A Life Rebuilt

Melaka Anderson

A Life Rebuilt
by Leah Grout Garris 


Despite everything Melaka Anderson ’18 has been through—breast cancer, a double mastectomy, the death of her mother, and Graves’ disease—she believes that God placed her at Mount Mercy at the right time, surrounding her with people to help her overcome the odds. 

Born in Waterloo, Iowa, Anderson was raised by a single mother who also had three sons to care for; her birth father wasn’t around often. A man who did play an important role in her life—someone who acted as a father to her—is now in prison for a minimum of 17 years.  

When she was 20, Anderson became a mother herself. Soon after, she decided to move to Cedar Rapids to start a new life. This past summer, she graduated from Mount Mercy with a degree in criminal justice.

Q: TELL US ABOUT YOUR LIFE IN WATERLOO AS A CHILD.

A: Growing up, I lived with my mom and three brothers. We were in the foster care system for a while because, for as long as I can remember, my mother was addicted to drugs: crack cocaine and opioids. I knew at age six that things weren’t right. I used to act out and was never satisfied with how life was. From a very young age, I knew I wanted to leave and pursue a better life. I didn’t want to accept the way things were. We also moved a lot. I went to five different high schools during my 11th-grade year; I really didn’t get an 11th-grade education because we moved so much. Things weren’t horrible, but I knew they could be a lot better. 

Q: WHY DID YOU DECIDE TO MOVE TO CEDAR RAPIDS?

A: In 2013, I knew it was time to leave. My son was four years old. After spending months repaying loans to get them out of default, I decided to move to Cedar Rapids so I could attend Kirkwood Community College. When the time came, I left—but I brought my mother with me from Waterloo. That was never my intention, but it’s the way it went. She had developed a form of osteoporosis right before we moved to Cedar Rapids. About a year and a half after we moved here, she went to a nursing home where they gave her a tracheotomy. But she was eventually discharged and got her own apartment. Meanwhile, I was focused on my courses. I was earning a general degree, but my classes centered on social work and criminal justice.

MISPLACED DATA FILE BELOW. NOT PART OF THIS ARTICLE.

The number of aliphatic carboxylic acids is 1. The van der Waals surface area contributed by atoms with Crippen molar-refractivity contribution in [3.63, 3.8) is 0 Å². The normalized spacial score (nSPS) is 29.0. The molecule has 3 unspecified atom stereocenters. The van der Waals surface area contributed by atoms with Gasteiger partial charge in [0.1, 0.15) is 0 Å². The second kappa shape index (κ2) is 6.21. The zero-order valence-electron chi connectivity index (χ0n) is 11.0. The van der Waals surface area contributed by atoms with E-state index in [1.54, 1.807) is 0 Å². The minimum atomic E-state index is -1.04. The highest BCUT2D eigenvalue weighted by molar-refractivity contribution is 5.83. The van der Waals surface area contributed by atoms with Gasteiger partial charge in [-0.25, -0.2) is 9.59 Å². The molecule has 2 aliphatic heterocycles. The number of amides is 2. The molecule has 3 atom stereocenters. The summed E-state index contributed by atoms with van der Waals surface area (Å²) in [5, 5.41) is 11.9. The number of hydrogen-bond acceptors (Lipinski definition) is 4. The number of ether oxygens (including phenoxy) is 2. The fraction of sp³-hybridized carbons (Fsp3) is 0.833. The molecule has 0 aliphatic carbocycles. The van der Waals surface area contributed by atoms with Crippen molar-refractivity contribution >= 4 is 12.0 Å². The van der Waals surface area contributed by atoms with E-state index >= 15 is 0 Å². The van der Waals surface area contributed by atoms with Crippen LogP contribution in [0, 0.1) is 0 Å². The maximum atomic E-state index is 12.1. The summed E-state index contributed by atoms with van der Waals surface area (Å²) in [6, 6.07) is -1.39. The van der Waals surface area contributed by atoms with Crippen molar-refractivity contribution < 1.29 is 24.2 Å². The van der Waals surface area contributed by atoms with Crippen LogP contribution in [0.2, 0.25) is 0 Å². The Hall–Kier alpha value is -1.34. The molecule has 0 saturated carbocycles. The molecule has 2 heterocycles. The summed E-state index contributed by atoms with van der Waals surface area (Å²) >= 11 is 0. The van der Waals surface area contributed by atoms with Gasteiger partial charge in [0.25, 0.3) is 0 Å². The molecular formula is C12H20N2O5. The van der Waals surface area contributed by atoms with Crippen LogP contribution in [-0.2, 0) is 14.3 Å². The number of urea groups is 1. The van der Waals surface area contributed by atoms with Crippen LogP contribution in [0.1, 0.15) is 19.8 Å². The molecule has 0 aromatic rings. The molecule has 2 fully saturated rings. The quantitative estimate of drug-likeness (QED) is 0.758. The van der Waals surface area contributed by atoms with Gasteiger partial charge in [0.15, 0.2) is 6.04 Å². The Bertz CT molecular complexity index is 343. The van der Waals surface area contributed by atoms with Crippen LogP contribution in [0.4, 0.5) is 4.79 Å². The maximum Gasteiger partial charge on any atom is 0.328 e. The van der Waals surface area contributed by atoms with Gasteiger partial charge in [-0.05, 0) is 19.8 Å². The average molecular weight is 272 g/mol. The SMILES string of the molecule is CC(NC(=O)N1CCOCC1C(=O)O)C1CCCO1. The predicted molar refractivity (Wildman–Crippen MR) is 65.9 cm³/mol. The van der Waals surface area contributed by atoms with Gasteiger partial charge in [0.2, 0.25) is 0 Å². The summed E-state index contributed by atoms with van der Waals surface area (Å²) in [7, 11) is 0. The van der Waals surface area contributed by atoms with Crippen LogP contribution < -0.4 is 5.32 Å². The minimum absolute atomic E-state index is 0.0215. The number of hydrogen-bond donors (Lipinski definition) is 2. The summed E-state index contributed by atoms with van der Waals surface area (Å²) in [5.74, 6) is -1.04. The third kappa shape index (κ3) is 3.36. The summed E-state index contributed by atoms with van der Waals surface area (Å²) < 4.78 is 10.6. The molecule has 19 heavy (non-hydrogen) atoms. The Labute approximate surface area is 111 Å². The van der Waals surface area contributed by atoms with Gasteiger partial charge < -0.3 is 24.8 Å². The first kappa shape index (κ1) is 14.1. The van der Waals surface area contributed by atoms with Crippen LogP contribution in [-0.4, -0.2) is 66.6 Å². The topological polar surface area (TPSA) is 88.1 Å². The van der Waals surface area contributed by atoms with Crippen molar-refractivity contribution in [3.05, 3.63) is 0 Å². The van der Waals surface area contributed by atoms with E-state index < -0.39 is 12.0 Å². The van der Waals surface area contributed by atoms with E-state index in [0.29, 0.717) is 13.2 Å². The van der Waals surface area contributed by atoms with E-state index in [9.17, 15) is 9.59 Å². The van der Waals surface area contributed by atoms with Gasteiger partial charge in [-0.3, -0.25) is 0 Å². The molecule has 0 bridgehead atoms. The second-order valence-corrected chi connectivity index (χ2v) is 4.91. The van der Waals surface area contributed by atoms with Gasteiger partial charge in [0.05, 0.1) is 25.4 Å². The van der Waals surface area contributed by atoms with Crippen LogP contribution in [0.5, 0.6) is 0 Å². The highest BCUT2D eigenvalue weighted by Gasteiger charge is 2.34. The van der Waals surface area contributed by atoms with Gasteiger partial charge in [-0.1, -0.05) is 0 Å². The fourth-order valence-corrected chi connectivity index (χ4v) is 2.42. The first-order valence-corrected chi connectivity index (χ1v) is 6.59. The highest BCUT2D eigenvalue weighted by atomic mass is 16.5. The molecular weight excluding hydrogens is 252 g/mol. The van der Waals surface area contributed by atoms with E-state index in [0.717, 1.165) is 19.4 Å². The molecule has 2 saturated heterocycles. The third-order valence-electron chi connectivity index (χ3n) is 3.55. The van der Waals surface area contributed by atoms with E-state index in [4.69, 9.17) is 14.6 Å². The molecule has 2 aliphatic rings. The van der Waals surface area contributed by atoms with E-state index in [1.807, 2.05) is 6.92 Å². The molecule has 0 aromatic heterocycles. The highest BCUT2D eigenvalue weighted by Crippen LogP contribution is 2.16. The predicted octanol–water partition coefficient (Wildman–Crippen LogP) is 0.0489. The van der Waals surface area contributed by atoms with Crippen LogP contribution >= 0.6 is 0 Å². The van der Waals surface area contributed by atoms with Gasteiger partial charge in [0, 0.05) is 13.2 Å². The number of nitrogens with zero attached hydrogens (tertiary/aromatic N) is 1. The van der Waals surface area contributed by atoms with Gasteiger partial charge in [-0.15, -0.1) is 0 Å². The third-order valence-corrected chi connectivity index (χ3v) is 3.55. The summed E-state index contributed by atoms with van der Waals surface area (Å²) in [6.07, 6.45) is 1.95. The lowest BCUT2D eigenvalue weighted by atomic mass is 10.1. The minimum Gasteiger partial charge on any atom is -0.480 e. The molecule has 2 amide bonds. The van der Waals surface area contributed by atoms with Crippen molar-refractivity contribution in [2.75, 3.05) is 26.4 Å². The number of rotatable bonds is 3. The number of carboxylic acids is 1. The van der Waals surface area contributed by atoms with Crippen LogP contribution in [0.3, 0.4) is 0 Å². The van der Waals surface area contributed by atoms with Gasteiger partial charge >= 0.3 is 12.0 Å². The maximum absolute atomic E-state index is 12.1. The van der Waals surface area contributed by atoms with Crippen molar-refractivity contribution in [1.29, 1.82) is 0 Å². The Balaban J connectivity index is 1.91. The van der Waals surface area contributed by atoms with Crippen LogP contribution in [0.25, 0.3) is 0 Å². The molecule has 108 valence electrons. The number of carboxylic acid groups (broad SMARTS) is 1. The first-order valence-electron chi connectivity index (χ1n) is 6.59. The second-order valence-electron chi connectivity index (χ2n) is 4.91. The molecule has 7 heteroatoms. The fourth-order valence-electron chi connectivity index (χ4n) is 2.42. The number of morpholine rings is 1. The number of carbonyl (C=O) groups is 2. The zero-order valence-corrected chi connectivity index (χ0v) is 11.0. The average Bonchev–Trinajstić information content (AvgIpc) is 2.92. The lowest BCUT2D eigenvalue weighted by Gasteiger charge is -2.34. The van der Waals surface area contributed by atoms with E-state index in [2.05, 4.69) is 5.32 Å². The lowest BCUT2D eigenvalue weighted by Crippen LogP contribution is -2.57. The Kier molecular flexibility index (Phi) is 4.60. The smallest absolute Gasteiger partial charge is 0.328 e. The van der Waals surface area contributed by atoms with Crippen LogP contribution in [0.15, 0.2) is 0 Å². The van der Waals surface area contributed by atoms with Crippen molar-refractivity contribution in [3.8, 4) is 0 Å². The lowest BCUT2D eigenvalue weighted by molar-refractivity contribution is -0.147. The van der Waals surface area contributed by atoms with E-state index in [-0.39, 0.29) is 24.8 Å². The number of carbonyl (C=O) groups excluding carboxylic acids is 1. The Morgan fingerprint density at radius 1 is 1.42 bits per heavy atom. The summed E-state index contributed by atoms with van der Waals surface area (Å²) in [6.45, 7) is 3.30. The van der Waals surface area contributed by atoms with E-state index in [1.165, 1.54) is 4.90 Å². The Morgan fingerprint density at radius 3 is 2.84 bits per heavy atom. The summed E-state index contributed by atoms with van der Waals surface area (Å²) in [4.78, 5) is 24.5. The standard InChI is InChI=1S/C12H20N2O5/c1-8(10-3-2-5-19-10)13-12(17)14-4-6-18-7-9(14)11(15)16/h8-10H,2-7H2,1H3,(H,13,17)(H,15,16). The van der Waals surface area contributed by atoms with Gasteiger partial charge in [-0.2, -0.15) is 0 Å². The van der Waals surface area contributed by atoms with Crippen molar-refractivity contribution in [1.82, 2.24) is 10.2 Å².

Q: WHY DID YOU DECIDE TO FOCUS ON CRIMINAL JUSTICE?

A: I think that, in order to help my people, I have to be inside the criminal justice system. I believe that African Americans overpopulate our prisons, and I want to help in a probation or parole position. To make something better, you have to put yourself in that situation to help your own people. So I transferred from Kirkwood to Mount Mercy, enrolling in the criminal justice program.

Q: YOU EXPERIENCED TWO LIFE-CHANGING EVENTS IN ONE WEEK WHILE YOU WERE AT MOUNT MERCY. TELL US WHAT HAPPENED.

A: As a single mother, full-time student, and caretaker for my own mother, I was under lots of stress. My body was telling me something was wrong, but I didn’t realize it until I discovered a lump in my breast that wouldn’t go away. I went to the doctor for tests. They said, “If it doesn’t go away, then come back. We think it might have something to do with caffeine.” It didn’t go away. Then they said they hought it was a cyst but would have the doctor check again. So Deb Brydon, associate professor of criminal justice, took me to get a lumpectomy. I didn’t have anyone else to go with me. Afterward, the doctor says, “It looks like a cyst. It doesn’t look cancerous.” So I thought I was in the clear. 

That same night, my mom returned to her apartment from UnityPoint Health–St. Luke’s Hospital, where she had been hospitalized because she had become very ill. She wasn’t answering her phone and her door was locked, so we found someone who could get into her apartment and bring her to me when I got home. I went upstairs to sleep for a little bit, even though I felt like I shouldn’t. She passed away overnight at age 49. 

But I wouldn’t trade that experience—taking care of my mom—for anything. She’s my mom, and I loved her. I would do it all over again. She was my best friend. Everything that she went through, I went through right along with her.

The day after her memorial, the police banged on my door for a welfare check. They told me I needed to head to my doctor’s office immediately; the doctor had been trying to reach me. I couldn’t believe it was happening, but I went to the office right away. When I got there, they told me I had breast cancer at age 28.